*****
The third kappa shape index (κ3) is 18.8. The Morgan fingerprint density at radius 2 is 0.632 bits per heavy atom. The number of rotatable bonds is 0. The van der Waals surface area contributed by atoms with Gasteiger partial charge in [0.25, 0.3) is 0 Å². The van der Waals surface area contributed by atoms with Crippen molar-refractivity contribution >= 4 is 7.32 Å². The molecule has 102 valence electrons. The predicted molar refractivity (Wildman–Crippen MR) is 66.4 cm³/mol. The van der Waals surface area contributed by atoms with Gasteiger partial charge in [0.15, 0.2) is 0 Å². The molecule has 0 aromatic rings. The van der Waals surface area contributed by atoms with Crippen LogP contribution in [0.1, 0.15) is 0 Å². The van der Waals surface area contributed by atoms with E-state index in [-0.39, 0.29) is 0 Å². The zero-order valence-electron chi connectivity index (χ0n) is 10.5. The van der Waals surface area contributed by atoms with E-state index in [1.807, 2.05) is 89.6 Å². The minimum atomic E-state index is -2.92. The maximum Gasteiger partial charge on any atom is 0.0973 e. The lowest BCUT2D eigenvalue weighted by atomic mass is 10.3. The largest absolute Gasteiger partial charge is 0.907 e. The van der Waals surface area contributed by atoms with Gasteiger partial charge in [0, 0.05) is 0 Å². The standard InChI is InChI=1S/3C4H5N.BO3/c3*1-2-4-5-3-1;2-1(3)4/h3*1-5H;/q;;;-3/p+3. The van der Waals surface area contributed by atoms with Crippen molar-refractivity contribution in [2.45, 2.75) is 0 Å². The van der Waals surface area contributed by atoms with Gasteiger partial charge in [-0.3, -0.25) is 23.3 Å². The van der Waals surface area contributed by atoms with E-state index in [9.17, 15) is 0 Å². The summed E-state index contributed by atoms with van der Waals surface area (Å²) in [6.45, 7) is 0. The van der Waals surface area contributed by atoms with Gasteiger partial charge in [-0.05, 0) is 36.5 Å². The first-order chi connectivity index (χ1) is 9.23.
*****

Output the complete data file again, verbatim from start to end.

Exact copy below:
The third kappa shape index (κ3) is 18.8. The Morgan fingerprint density at radius 2 is 0.632 bits per heavy atom. The number of rotatable bonds is 0. The van der Waals surface area contributed by atoms with Gasteiger partial charge in [0.25, 0.3) is 0 Å². The van der Waals surface area contributed by atoms with Crippen molar-refractivity contribution >= 4 is 7.32 Å². The molecule has 102 valence electrons. The predicted molar refractivity (Wildman–Crippen MR) is 66.4 cm³/mol. The van der Waals surface area contributed by atoms with Gasteiger partial charge in [0.15, 0.2) is 0 Å². The molecule has 0 aromatic rings. The van der Waals surface area contributed by atoms with Crippen LogP contribution in [0.1, 0.15) is 0 Å². The van der Waals surface area contributed by atoms with E-state index in [-0.39, 0.29) is 0 Å². The zero-order valence-electron chi connectivity index (χ0n) is 10.5. The van der Waals surface area contributed by atoms with E-state index in [1.807, 2.05) is 89.6 Å². The minimum atomic E-state index is -2.92. The maximum Gasteiger partial charge on any atom is 0.0973 e. The lowest BCUT2D eigenvalue weighted by atomic mass is 10.3. The largest absolute Gasteiger partial charge is 0.907 e. The van der Waals surface area contributed by atoms with Gasteiger partial charge in [0, 0.05) is 0 Å². The standard InChI is InChI=1S/3C4H5N.BO3/c3*1-2-4-5-3-1;2-1(3)4/h3*1-5H;/q;;;-3/p+3. The van der Waals surface area contributed by atoms with Crippen molar-refractivity contribution in [2.45, 2.75) is 0 Å². The van der Waals surface area contributed by atoms with Gasteiger partial charge in [-0.3, -0.25) is 23.3 Å². The van der Waals surface area contributed by atoms with E-state index in [9.17, 15) is 0 Å². The summed E-state index contributed by atoms with van der Waals surface area (Å²) in [6.45, 7) is 0. The van der Waals surface area contributed by atoms with Gasteiger partial charge in [-0.05, 0) is 36.5 Å². The first-order chi connectivity index (χ1) is 9.23.